Sharing responsibility with colleagues, not just doctors, is also necessary if the workload is to be managed satisfactorily. But good teamwork also requires special skills and training. We will need to learn how to audit processes of care and how managers, doctors, and nurses can best work together to provide good quality care which is appropriate rather than just being possible because of modern technology.

    Both undergraduate and postgraduate medical education is changing and will need to change further to ensure adequate skills in learning and problem solving, communication, teamwork, information technology, ethics, and the behavioural and social sciences. We need to cooperate with the new systems of clinical governance to ensure the quality of clinical services, so long as they are not overly bureaucratic and are themselves audited to make sure they are fit for purpose. These new systems should not be seen as a threat or indeed as a substitute to self regulation, but rather as an adjunct.10 Self regulation itself is a matter for all doctors and for their associations and colleges, not just for the General Medical Council. As such it should be supportive rather than simply punitive. The task at a local level is to help each of us to maintain and improve our practice, so that few cases reach the General Medical Council and result in publicity that damages the whole profession.11

    It is possible that not only the way we practise but also the way the medical profession is organised will need to change to meet the challenges of modern medicine. A theme of Marinker and Peckham's book Clinical Futures is the role of doctors as diagnosticians and the distinction between generalists and specialists.1214Perhaps the traditional distinction between the general practitioner and the consultant will disappear, to be replaced by the generalist physician based in the community but working in hospital and other settings, while the specialist, with high technical skills, will also operate in both community and hospital. But while healthcare teams become the norm, each of us still needs a personal doctor who can offer advice and support.15 Perhaps the new generalist physicians will fulfil this role, but in any case we all need to remember that one day we too will be patients and want our doctors to care about, as well as for, us.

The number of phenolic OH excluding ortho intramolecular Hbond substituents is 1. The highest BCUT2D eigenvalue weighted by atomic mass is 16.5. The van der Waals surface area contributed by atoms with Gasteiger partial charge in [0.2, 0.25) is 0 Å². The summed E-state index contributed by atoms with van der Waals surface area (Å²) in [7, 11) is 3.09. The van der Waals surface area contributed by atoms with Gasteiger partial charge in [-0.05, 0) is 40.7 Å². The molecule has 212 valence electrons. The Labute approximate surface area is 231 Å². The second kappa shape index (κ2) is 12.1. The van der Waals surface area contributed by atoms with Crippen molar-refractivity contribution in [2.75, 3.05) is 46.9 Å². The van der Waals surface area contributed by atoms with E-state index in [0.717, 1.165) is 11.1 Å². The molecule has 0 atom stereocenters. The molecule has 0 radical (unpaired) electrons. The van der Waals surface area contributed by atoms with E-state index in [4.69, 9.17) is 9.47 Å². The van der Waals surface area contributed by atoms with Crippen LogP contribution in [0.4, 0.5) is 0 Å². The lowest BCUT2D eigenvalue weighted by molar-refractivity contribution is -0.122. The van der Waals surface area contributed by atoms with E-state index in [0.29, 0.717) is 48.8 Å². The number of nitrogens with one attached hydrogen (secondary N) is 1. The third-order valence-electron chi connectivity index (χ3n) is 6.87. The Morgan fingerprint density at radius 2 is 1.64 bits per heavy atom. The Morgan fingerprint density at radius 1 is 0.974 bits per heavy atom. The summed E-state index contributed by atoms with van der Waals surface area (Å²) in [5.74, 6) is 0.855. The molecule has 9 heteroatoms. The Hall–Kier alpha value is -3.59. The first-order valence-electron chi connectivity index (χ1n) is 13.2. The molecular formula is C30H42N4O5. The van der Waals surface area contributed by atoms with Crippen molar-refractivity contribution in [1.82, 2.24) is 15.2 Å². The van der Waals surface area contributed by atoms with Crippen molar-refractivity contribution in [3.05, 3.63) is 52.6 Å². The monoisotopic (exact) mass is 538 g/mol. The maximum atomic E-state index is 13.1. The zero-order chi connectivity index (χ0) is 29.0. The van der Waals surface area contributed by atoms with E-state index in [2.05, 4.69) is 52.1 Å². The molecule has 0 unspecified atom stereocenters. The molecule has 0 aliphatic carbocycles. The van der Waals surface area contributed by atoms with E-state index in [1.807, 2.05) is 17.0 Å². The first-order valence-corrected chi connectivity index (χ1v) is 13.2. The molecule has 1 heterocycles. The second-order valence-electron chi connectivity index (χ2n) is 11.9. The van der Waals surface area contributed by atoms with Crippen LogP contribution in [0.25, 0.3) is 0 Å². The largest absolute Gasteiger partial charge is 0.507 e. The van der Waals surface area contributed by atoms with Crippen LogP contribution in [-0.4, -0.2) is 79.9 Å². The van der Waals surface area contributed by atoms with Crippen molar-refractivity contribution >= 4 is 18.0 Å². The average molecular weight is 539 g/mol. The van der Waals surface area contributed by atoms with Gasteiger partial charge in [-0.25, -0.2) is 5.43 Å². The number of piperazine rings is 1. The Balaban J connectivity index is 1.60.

Even in this winter of discontent there are reasons for optimism. The profession has already indicated its willingness and ability to listen and to change; young people with intelligence, energy, and strong social consciousnesses still apply in large numbers to our medical schools; many doctors still gain deep personal satisfaction from their work. But if this is to continue there are other needs. Those of us who teach must be careful that we do not allow our frustrations to turn to cynicism and destroy the idealism of the young. The public needs a deeper understanding of the complexities of modern medical practice. And there needs to be wider understanding of the shortage of resources and the need to make choices. While doctors can play their part in determining clinical priorities, the public must help set the framework for resource allocation and politicians must accept their responsibilities. The advances in medical technology and the new systems of governance will cost significant sums, and even at Christmas “you don't get owt for nowt.” Above all we need to accept our new role as advisers and partners to our patients. Our authority will come, not as an automatic accompaniment to the practice of medicine, but from the quality of our leadership.